Script: A series of commands or instructions to automate a task. The commands are written in a text file that is then executed by a program without being first compiled (converted into the binary machine code).
Scripting language: A computer programming language that supports scripts. The scripts are typically interpreted by the program and do not have to be compiled.
In this exercise, we’ll discuss variable assignment and manipulation. The goal is to demonstrate the need to automate repeated tasks, which will be done in the next exercise in which we introduce scripts.
1. Open a shell or terminal window.
2. Assign a DNA sequence to a variable (sequence):
3. Complement the sequence using tr:
$ echo $sequence | tr [ACTGactg] [TGACtgac]
4. Reverse the sequence using rev:
$ echo $sequence | rev
5. Reverse complement the sequence using tr and rev:
$ echo $sequence | rev | tr [ACTGactg] [TGACtgac]
6. Calculate the length of the sequence using wc -c:
$ echo -n $sequence | wc -c
This exercise required multiple steps and if it is something we wanted to repeat, it could be easily automated with a script, as demonstrated below.
A good text editor is essential for writing scripts. Microsoft Word and Mac TextEdit should not be used for writing scripts.
Common Free Text Editors
In this exercise, we will write a bash script to identify the length, the complement, the reverse, and the reverse complement of a DNA sequence.
1. Open a shell or terminal window.
2. Create a new directory named Bash_Scripts using mkdir.
3. Change into the Bash_Scripts directory using cd.
4. Open a text editor, such as TextWrangler or Notepad++, using open and use it to create a new file called iseq.sh within the Bash_Scripts directory. In the next steps, we will write a bash script by adding commands to the file.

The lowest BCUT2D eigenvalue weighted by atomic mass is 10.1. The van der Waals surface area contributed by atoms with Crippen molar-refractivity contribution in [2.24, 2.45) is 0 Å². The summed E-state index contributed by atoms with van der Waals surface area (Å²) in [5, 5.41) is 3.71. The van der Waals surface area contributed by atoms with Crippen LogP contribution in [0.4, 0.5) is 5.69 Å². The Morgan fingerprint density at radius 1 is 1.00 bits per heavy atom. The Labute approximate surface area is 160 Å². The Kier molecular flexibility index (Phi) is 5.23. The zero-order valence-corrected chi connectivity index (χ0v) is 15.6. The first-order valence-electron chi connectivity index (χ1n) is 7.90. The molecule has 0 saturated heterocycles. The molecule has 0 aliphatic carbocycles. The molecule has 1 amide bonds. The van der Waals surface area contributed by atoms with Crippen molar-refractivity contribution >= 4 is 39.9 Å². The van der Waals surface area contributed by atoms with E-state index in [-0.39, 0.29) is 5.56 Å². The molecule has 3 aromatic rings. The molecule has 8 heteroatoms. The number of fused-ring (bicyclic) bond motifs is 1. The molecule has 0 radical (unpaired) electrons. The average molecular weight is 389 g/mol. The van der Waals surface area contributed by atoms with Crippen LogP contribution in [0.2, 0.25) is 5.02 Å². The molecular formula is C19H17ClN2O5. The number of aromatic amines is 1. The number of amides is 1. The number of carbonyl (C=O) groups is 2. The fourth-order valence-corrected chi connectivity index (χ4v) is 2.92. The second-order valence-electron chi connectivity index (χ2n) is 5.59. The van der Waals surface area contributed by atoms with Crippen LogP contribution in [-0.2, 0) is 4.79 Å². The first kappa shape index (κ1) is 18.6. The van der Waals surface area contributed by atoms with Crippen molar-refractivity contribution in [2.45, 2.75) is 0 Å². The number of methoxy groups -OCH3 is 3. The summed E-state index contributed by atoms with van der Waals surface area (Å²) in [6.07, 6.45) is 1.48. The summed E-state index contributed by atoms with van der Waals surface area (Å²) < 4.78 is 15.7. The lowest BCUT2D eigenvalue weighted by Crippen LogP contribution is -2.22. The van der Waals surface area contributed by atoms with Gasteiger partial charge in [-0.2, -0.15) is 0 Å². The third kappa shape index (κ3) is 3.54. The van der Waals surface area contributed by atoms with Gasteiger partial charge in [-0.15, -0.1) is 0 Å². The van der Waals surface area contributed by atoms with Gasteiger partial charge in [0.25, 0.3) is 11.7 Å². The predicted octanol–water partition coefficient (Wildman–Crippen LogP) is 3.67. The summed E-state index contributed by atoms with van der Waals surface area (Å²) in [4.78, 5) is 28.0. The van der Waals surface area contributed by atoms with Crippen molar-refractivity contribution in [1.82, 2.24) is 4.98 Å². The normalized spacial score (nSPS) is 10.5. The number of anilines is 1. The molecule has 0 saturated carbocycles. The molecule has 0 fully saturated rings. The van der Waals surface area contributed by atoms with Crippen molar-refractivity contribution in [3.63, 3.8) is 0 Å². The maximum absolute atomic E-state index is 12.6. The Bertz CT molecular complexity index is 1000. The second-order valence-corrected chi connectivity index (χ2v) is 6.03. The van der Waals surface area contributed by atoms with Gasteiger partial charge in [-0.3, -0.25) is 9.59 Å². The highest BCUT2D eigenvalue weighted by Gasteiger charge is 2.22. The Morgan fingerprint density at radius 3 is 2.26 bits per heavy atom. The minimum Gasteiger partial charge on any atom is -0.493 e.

5. Confirm that you are in the Bash_Scripts directory using pwd and that the iseq.sh script is in the directory using ls.
6. Insert a shebang that directs the terminal to bash within the iseq.sh file: #!/bin/bash
7. Prompt the user for a sequence and store as a variable (seq) using read -p:
read -p "Enter a sequence: " seq
8. Determine if the sequence entered is DNA or RNA using a conditional statement:
if [[ $seq =~ U ]] then type=RNA elif [[ $seq =~ T ]] then type=DNA else type=unknown fi
9. Complement the sequence using tr and store as new variable (comp):
comp=`echo $seq | tr [ACTGactg] [TGACtgac]`
10. Reverse the sequence using rev and store as a new variable (reverse):
reverse=`echo $seq | rev`
11. Reverse complement a sequence using tr and rev and store as a new variable (revcomp):
revcomp=`echo $seq | tr [ACTGactg] [TGACtgac] | rev`
12. Calculate the length of the sequence using wc -c and store as a new variable (length):
length=`echo -n $seq | wc -c`
13. Print to the shell the output of each of the above steps along with a brief description:
echo "" echo "Original sequence: $seq" echo "Your sequence is $type" echo "Complement: $comp" echo "Reverse: $reverse" echo "Reverse complement: $revcomp" echo ""
14. Return to your terminal window and execute the script using ./iseq.sh. Did you receive an error message? How can you make the script executable?
15. Edit iseq.sh to repeat indefinitely using a while loop as follows.
a. Add while before the read command.
while read -p "Enter a sequence: " seq
b. Insert a new line and the command do directly after the previous line containing while….:
c. At the end of the script add a new line and the command done:
16. Return to your terminal window and execute the script again.